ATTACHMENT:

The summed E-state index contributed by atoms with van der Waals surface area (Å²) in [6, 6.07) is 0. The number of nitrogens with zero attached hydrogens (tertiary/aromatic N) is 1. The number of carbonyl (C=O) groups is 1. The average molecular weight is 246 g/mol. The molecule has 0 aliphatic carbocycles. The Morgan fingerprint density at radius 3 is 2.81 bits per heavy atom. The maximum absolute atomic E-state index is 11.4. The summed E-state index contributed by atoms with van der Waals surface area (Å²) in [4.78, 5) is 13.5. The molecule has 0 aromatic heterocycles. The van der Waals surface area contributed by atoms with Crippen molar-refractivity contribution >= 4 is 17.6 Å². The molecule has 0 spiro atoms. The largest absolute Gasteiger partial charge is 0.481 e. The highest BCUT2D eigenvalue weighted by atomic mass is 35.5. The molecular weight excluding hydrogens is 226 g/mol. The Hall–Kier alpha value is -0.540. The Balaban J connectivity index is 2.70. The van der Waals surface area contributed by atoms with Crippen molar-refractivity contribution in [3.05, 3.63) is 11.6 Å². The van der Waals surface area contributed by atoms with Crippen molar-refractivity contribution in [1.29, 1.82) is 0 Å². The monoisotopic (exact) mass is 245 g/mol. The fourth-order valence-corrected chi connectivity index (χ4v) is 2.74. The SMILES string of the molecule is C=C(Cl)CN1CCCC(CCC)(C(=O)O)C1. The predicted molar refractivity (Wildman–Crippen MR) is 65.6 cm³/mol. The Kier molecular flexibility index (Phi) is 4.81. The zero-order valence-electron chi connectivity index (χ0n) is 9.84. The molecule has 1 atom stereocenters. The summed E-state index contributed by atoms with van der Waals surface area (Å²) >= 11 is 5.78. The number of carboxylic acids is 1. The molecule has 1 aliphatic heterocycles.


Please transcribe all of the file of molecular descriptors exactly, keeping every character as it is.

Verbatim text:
The summed E-state index contributed by atoms with van der Waals surface area (Å²) in [6, 6.07) is 0. The number of nitrogens with zero attached hydrogens (tertiary/aromatic N) is 1. The number of carbonyl (C=O) groups is 1. The average molecular weight is 246 g/mol. The molecule has 0 aliphatic carbocycles. The Morgan fingerprint density at radius 3 is 2.81 bits per heavy atom. The maximum absolute atomic E-state index is 11.4. The summed E-state index contributed by atoms with van der Waals surface area (Å²) in [4.78, 5) is 13.5. The molecule has 0 aromatic heterocycles. The van der Waals surface area contributed by atoms with Crippen molar-refractivity contribution >= 4 is 17.6 Å². The molecule has 0 spiro atoms. The largest absolute Gasteiger partial charge is 0.481 e. The highest BCUT2D eigenvalue weighted by atomic mass is 35.5. The molecular weight excluding hydrogens is 226 g/mol. The Hall–Kier alpha value is -0.540. The Balaban J connectivity index is 2.70. The van der Waals surface area contributed by atoms with Crippen molar-refractivity contribution in [3.05, 3.63) is 11.6 Å². The van der Waals surface area contributed by atoms with Crippen molar-refractivity contribution in [1.29, 1.82) is 0 Å². The monoisotopic (exact) mass is 245 g/mol. The fourth-order valence-corrected chi connectivity index (χ4v) is 2.74. The SMILES string of the molecule is C=C(Cl)CN1CCCC(CCC)(C(=O)O)C1. The predicted molar refractivity (Wildman–Crippen MR) is 65.6 cm³/mol. The Kier molecular flexibility index (Phi) is 4.81. The zero-order valence-electron chi connectivity index (χ0n) is 9.84. The molecule has 1 atom stereocenters. The summed E-state index contributed by atoms with van der Waals surface area (Å²) >= 11 is 5.78. The number of carboxylic acids is 1. The molecule has 1 aliphatic heterocycles.